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Analyse this: Microsoft promises OLAP-OLTP 'Link' with new CosmosDB features
Azure SQL Data Warehouse
Ignite Microsoft has pushed out Azure Synapse Link for Cosmos DB to general availability in an effort to bring its transactional NoSQL database closer to the analytics workhorse data warehouse.
Teased in May last year, Microsoft said the link would comprise of two main components.
Firstly, a Cosmos DB would house a column-oriented analytical store within containers in addition to the existing row-oriented transactional store. "The analytical store is fully isolated from the transactional store such that queries over the analytical store have no impact on your transactional workloads," developers Ramnandan Krishnamurthy and Sri Chintala said in a blog post last year.
Databricks: Ugh, just look at that messy data lake environment. Squints. You know... we could sort that out with a sweet shot of SQLREAD MORE
Secondly, Azure Synapse Analytics would offer run-time support, that is, the "native integration" of the Azure Cosmos DB analytical store with the various analytics runtimes supported by Azure Synapse Analytics, such as Apache Spark and Synapse SQL serverless.
The idea of running analytics on live transactional data is not new by any means. In the relational database world, just a couple of examples include MariaDB's approach, involving holding columnar data in object storage within the database, and Oracle's Cloud Data Science Platform, which performs analytics directly on its business application databases.
Nonetheless, Synapase link for Azure CosmosDb - allowing punters to directly connect to their Azure Cosmos DB containers from Azure Synapse Analytics and access the analytical store with no separate connectors - was an important milestone for Microsoft, said Noel Yuhanna, veep and principal analyst at Forrester.
"We find a growing demand for near real-time analytics from many vertical industries, including financial services, retail, and healthcare. However, latency in data movement and processing from transactional systems often slows down this initiative."
Talking up the hookup between OLTP (transactional) and OLAP (analytical) systems, he added: "With Azure Synapse link for Azure CosmosDB it brings OLTP and OLAP closer together that will help organisations support real-time analytics with minimal effort," he said.
Microsoft's move to bring another Azure source into the Synapse environment would appeal to customers that are using CosmosDB for high-scale and highly distributed applications, while an additional MongoDB API makes CosmosDB more attractive to those familiar with document NoSQL database, said Doug Henschen, veep and principal analyst at Constellation Research.
"The integration between CosmosDB and Synapse will make it easier to make use of the data in CosmosDB in the data science, data engineering and SQL analytics contexts supported by Synapse," he said.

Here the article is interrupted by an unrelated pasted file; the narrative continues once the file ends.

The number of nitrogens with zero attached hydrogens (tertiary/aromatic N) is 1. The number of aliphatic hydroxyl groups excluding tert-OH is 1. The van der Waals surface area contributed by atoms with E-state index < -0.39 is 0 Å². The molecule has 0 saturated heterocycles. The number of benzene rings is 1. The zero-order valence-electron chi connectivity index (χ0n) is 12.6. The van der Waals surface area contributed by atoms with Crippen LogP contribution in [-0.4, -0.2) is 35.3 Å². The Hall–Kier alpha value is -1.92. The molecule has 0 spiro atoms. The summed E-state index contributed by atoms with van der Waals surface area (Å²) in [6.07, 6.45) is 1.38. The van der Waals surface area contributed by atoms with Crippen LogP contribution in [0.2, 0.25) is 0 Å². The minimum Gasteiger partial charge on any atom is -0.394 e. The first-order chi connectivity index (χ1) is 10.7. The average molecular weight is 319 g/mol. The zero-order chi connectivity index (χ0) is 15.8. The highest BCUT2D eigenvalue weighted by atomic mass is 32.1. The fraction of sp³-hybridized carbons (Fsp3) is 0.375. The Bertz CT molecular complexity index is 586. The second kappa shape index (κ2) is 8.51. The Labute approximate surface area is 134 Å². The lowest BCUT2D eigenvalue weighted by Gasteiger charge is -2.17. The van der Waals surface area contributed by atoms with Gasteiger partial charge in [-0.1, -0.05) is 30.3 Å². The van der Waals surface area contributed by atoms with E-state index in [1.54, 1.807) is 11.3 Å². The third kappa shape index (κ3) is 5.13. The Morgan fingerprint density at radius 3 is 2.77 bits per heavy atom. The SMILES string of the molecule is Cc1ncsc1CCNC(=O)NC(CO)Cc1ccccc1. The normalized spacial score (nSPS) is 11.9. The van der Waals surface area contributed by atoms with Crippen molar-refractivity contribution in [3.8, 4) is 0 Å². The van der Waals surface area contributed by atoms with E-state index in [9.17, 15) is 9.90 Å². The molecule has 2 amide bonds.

More Cosmos tweaks
Microsoft also announced the general availability of Mongo v4.0 server support in the Azure Cosmos DB API for Mongo DB service, designed to make it simpler for developers to use the database for error handling with multi-document transaction support and "retriable" writes.
Available in preview is Azure Cosmos DB Continuous Backup and Point-in-Time intended to recover and restore data from any point within the past 30 days. Cosmos DB role-based access control is also available in preview.
In the data warehouse side of things, Microsoft is launching Azure Synapse Pathway, a feature designed to simplify the move from a legacy or cloud data warehouse to Azure.
Constellation Research's Henschen said development promises "to bring popular third-party data sources, such as Teradata, Snowflake, IBM Netezza, AWS Redshift, SQL Server and Google BigQuery into Synapse."
Synapse is pitched against other cloud-native data warehouses including Redshift, BigQuery, and – with its $33bn IPO explosion bringing attention to the market – Snowflake.
Although it is early days for Synapse, "lots of companies and customers are at least kicking the tyres," Henschen said, although he added that it was "unclear how many of these deployments can be described as being in full production."
Synapse also marks itself apart with its use of Spark-powered data lake capabilities with a SQL-based warehouse environment running against shared and consistently secured and managed data, he said.
"It's not the same thing as the BigQuery, Snowflake and Redshift database services, but it represents competition in the sense that it's a cloud option for high-scale SQL warehousing and analytics.
"For now, it's early days for Synapse and I'm not seeing a lot of head-to-head competitive assessments yet. Synapse will clearly be an option that any Azure-centric customer will consider," Henschen noted.
Coming at the problem from the other direction, Databricks last year moved to bring SQL to the data lake environment, with the launch of its SQL Analytics to address BI in its Spark-based Delta Lake. ®